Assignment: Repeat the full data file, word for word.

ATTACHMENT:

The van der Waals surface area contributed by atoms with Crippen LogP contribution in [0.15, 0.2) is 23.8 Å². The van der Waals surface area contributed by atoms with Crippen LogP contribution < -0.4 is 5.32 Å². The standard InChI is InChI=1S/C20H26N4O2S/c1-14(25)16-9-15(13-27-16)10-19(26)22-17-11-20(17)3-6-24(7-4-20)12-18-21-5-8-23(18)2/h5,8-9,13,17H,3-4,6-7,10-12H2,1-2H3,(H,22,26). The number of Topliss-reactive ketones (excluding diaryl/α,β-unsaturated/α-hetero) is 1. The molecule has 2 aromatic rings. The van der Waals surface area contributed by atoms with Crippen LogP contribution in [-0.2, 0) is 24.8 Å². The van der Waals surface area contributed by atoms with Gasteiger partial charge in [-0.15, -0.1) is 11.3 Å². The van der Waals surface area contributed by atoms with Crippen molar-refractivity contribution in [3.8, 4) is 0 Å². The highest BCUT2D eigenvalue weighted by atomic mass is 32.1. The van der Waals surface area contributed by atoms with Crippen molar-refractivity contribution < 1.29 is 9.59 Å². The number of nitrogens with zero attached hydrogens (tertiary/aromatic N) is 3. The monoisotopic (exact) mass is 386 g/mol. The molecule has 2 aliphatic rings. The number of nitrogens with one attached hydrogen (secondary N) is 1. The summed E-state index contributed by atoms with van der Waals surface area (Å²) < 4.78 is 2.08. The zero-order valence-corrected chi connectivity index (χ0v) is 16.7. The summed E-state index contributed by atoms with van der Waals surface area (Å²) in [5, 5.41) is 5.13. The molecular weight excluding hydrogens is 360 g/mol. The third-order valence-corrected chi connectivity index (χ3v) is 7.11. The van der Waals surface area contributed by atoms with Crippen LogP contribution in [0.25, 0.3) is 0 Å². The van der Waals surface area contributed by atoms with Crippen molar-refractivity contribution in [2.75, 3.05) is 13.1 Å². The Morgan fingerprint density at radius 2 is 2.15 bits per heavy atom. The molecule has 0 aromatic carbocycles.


The van der Waals surface area contributed by atoms with Crippen LogP contribution in [0.15, 0.2) is 23.8 Å². The van der Waals surface area contributed by atoms with Crippen LogP contribution < -0.4 is 5.32 Å². The standard InChI is InChI=1S/C20H26N4O2S/c1-14(25)16-9-15(13-27-16)10-19(26)22-17-11-20(17)3-6-24(7-4-20)12-18-21-5-8-23(18)2/h5,8-9,13,17H,3-4,6-7,10-12H2,1-2H3,(H,22,26). The number of Topliss-reactive ketones (excluding diaryl/α,β-unsaturated/α-hetero) is 1. The molecule has 2 aromatic rings. The van der Waals surface area contributed by atoms with Crippen LogP contribution in [-0.2, 0) is 24.8 Å². The van der Waals surface area contributed by atoms with Gasteiger partial charge in [-0.15, -0.1) is 11.3 Å². The van der Waals surface area contributed by atoms with Crippen molar-refractivity contribution in [3.8, 4) is 0 Å². The highest BCUT2D eigenvalue weighted by atomic mass is 32.1. The van der Waals surface area contributed by atoms with Crippen molar-refractivity contribution < 1.29 is 9.59 Å². The number of nitrogens with zero attached hydrogens (tertiary/aromatic N) is 3. The monoisotopic (exact) mass is 386 g/mol. The molecule has 2 aliphatic rings. The number of nitrogens with one attached hydrogen (secondary N) is 1. The summed E-state index contributed by atoms with van der Waals surface area (Å²) < 4.78 is 2.08. The zero-order valence-corrected chi connectivity index (χ0v) is 16.7. The summed E-state index contributed by atoms with van der Waals surface area (Å²) in [5, 5.41) is 5.13. The molecular weight excluding hydrogens is 360 g/mol. The third-order valence-corrected chi connectivity index (χ3v) is 7.11. The van der Waals surface area contributed by atoms with Crippen LogP contribution in [0.25, 0.3) is 0 Å². The van der Waals surface area contributed by atoms with Crippen molar-refractivity contribution in [2.75, 3.05) is 13.1 Å². The Morgan fingerprint density at radius 2 is 2.15 bits per heavy atom. The molecule has 0 aromatic carbocycles.